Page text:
In other cities such as New York, San Francisco and Portland Oregon, Vision Zero has expanded to include a much broader set of policy changes at various city departments. The likelihood is that as the task force studies the problem of road injuries and fatalities, more initiatives will arise.

The Commonwealth Avenue project itself is a major step forward for Vision Zero, and the mayor defended the plan with confidence.

“Their purchase[s] may be smaller, but they’re more frequent,” he said of pedestrians and cyclists–an oft cited fact in before-and-after studies of cycletracks and other facilities that typically increase local business revenues.

A rendering of one of the protected intersections planned for Comm Ave.

In particular the protected intersection design in the Comm Ave planis rather new in the U.S., having only been installed in a suburban area in Austin Texas so far. NACTO has been holding special design charrettes with Boston and other cities who are working to implement it. The design helps reduce the common “right hook” crash type by creating more visibility between cars and bikes, and will likely change the way cycletracks are built in cities around the country.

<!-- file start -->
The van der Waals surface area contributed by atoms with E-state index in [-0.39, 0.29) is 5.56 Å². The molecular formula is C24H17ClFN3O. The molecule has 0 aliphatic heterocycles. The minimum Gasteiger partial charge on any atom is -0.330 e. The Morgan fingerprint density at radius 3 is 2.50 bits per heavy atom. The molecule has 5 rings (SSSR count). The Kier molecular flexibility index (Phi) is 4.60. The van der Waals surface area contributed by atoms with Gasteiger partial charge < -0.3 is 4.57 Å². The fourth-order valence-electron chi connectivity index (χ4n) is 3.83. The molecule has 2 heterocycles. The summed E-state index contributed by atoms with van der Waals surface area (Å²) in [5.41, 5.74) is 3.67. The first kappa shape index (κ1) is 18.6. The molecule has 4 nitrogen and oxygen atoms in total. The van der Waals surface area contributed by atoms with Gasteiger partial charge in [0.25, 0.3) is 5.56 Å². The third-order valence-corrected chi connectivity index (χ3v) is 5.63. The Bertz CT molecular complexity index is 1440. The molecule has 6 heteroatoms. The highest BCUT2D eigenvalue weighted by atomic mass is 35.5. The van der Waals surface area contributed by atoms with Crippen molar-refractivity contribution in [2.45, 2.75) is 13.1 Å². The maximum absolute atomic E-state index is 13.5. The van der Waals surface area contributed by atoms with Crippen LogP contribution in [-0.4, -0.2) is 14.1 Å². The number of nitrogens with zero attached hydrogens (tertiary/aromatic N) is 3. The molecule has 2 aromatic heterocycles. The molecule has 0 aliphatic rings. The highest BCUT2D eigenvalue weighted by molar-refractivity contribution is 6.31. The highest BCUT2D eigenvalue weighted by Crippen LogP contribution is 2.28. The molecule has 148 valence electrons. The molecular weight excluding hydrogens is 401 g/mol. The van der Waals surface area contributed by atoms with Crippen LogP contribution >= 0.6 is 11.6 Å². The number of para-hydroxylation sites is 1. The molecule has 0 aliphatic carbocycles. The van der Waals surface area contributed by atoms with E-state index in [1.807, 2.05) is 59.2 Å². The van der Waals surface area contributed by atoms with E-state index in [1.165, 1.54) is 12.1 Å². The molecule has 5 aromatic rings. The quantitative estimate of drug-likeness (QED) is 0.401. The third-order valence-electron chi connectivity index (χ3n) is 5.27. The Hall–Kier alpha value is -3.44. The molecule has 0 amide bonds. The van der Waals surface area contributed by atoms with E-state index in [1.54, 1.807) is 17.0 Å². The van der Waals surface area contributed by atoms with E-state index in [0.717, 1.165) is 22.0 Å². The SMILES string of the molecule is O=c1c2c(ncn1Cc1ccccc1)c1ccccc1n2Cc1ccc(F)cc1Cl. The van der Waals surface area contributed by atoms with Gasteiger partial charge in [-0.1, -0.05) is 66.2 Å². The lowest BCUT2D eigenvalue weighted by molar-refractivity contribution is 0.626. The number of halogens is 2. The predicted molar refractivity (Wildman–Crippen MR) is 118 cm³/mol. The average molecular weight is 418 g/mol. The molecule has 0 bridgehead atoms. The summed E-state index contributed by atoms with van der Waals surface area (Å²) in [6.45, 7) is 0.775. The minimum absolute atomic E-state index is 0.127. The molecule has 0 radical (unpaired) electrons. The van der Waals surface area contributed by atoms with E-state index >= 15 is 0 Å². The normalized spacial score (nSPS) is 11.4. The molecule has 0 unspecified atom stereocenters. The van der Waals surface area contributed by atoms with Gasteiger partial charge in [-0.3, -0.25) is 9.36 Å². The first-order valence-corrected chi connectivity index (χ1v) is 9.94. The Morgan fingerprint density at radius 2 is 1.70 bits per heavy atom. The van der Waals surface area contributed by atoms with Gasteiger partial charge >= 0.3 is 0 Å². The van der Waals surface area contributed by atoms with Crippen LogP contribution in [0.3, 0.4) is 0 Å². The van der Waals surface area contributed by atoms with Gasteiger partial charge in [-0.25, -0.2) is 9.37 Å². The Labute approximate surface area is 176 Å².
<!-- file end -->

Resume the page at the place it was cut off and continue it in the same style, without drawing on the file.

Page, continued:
During door-to-door canvasing by the Bike Union and local advocates Galen Mook and Matt Danish, the business community expressed support for the plan. However, in this morning’s Boston Herald, City Councillor Mike Flaherty criticized it.

“At a time when we just overspent tens of millions on snow removal and the administration is talking about the need to close five schools, someone comes up with the idea to remove 73 parking meters from the streets of Boston, meters that could generate up to $341,000 a year,” Flaherty said to the Herald. “I want to know who did that cost-benefit analysis.”

Talking to Councillor Flaherty today, the Bike Union confirmed his support for the safety improvements to the street. His priority is to find a way to replace the $341,000 in lost revenue, and his comments were made last night. This morning the Mayor announced that the city will be replacing all of Boston’s traditional parking meters with smart meters-which typically raise parking revenue by 33 percent where they are implemented.